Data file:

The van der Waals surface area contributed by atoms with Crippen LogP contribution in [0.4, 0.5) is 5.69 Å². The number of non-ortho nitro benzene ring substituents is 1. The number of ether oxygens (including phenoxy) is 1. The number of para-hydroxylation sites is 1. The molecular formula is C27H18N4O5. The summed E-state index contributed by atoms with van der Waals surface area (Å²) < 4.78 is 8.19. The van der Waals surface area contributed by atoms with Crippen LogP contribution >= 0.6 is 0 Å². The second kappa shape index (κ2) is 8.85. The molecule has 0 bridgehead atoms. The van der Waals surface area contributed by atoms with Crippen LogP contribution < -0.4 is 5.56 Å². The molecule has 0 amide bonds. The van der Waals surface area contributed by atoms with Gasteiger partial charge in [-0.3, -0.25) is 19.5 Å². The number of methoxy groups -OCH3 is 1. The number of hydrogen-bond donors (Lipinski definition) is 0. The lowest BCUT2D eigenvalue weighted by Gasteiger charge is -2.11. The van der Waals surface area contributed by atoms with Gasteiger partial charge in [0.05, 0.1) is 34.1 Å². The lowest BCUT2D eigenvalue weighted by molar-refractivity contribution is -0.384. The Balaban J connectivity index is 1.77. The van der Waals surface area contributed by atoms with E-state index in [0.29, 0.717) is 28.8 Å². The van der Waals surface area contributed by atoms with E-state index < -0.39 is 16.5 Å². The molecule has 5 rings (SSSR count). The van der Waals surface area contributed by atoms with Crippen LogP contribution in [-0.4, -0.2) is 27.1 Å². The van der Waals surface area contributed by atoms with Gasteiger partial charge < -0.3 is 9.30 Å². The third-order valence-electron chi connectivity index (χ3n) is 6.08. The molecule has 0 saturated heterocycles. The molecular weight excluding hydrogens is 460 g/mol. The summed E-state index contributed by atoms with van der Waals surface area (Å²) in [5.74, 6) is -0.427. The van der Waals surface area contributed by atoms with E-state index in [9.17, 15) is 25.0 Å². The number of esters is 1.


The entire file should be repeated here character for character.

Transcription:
The van der Waals surface area contributed by atoms with Crippen LogP contribution in [0.4, 0.5) is 5.69 Å². The number of non-ortho nitro benzene ring substituents is 1. The number of ether oxygens (including phenoxy) is 1. The number of para-hydroxylation sites is 1. The molecular formula is C27H18N4O5. The summed E-state index contributed by atoms with van der Waals surface area (Å²) < 4.78 is 8.19. The van der Waals surface area contributed by atoms with Crippen LogP contribution >= 0.6 is 0 Å². The second kappa shape index (κ2) is 8.85. The molecule has 0 bridgehead atoms. The van der Waals surface area contributed by atoms with Crippen LogP contribution < -0.4 is 5.56 Å². The molecule has 0 amide bonds. The van der Waals surface area contributed by atoms with Gasteiger partial charge in [-0.3, -0.25) is 19.5 Å². The number of methoxy groups -OCH3 is 1. The number of hydrogen-bond donors (Lipinski definition) is 0. The lowest BCUT2D eigenvalue weighted by Gasteiger charge is -2.11. The van der Waals surface area contributed by atoms with Gasteiger partial charge in [0.05, 0.1) is 34.1 Å². The lowest BCUT2D eigenvalue weighted by molar-refractivity contribution is -0.384. The Balaban J connectivity index is 1.77. The van der Waals surface area contributed by atoms with E-state index in [0.29, 0.717) is 28.8 Å². The van der Waals surface area contributed by atoms with E-state index < -0.39 is 16.5 Å². The molecule has 5 rings (SSSR count). The van der Waals surface area contributed by atoms with Crippen LogP contribution in [-0.4, -0.2) is 27.1 Å². The van der Waals surface area contributed by atoms with Gasteiger partial charge < -0.3 is 9.30 Å². The third-order valence-electron chi connectivity index (χ3n) is 6.08. The molecule has 0 saturated heterocycles. The molecular weight excluding hydrogens is 460 g/mol. The summed E-state index contributed by atoms with van der Waals surface area (Å²) in [5.74, 6) is -0.427. The van der Waals surface area contributed by atoms with E-state index in [9.17, 15) is 25.0 Å². The number of esters is 1.